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For most people, the typical military dog is reminiscent of an intimidating German Shepherd or a ferocious Belgian Malinois – dogs you won’t want to tick off.
However, if you go to the Fairchild Air Force Base chapel, you will encounter a slightly different breed of military dog: bubbly, small, and most importantly, eager to be your friend.
“Eli is a blast; it goes down well with everyone, ”said Senior Airman Desiree Cober.
Eli, an 18-month-old Australian Cattle Dog, was one of the most unique military dogs celebrated on Wednesday, National Dog Day, at Fairchild Air Force Base for its central role in keeping the military alive.
Eli plays a different role than most military dogs, but one that’s just as important in keeping the troops healthy and safe. As the official morale dog, he helps Cober listen to and advise airmen who may be struggling with their mental health.
Given the rigors of military life and the many troops far from home, Cober said grassroots mental health can be a common problem. The increased isolation caused by the COVID-19 pandemic has made it even more of a problem over the past year.
Eli’s cheerful attitude and ability to be petted can provide instant relief and help the troops feel more comfortable, open to what is bothering them.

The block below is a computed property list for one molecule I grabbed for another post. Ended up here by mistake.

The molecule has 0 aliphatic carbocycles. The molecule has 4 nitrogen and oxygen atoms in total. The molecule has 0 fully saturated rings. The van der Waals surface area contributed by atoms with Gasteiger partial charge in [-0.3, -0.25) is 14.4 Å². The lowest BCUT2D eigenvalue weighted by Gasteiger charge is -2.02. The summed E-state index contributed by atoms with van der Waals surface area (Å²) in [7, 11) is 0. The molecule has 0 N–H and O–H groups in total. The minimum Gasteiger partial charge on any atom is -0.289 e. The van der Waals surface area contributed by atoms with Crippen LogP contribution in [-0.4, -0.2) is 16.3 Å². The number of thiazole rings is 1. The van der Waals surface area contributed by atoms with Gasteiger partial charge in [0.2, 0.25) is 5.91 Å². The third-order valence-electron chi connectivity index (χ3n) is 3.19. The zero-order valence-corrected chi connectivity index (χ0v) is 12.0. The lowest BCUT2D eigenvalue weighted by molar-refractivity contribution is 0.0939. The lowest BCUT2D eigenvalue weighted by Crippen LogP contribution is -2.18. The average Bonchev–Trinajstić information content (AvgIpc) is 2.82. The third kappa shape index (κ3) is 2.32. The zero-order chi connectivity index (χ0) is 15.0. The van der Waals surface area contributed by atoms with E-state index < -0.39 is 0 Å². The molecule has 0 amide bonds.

“It’s ridiculously difficult,” Cober said of the troops that were away from home and family. “Having something as simple as a dog can be of great help in starting a conversation.”
Cober said she got the idea from Langley Air Force Base, Virginia, but said Fairchild is one of the few military bases that has the luxury of a four-legged friend devoted solely to the welfare of the troops.
Although Eli tried to steal the show, the more traditional military dogs got their time in the spotlight as well.
Fanni, a German Shepherd, demonstrated his ability to attack potentially dangerous targets during patrol stops.
Fanni was quick to chase and bit Staff Sergeant Christopher Maldonado, who was wearing a bite suit, several times after Maldonado was identified as a potential threat during a demonstration.
But more impressive than his powerful bite was Fanni’s ability to obey orders quickly. At one point, Fanni broke away from his target in midair while jumping on Maldonado, right after his handler recalled him.
Showing great discipline and controlled aggression could help Fanni and the other five traditional military dogs at the base have illustrious careers similar to the previous dogs that emerged from Fairchild.
Rosso, a Fairchild veteran who recently retired at the ripe old of 11, accomplished several incredible feats, including completing ten missions with US intelligence, protecting an incumbent US president in Japan, and serving in a Middle East mission against ISIS.
Fanni, Eli, and the other military dogs will continue their training and work to become a hero just like Rosso.
“We expect them to save lives,” said Sgt. Raymond Dwoznik, kennel master at the base.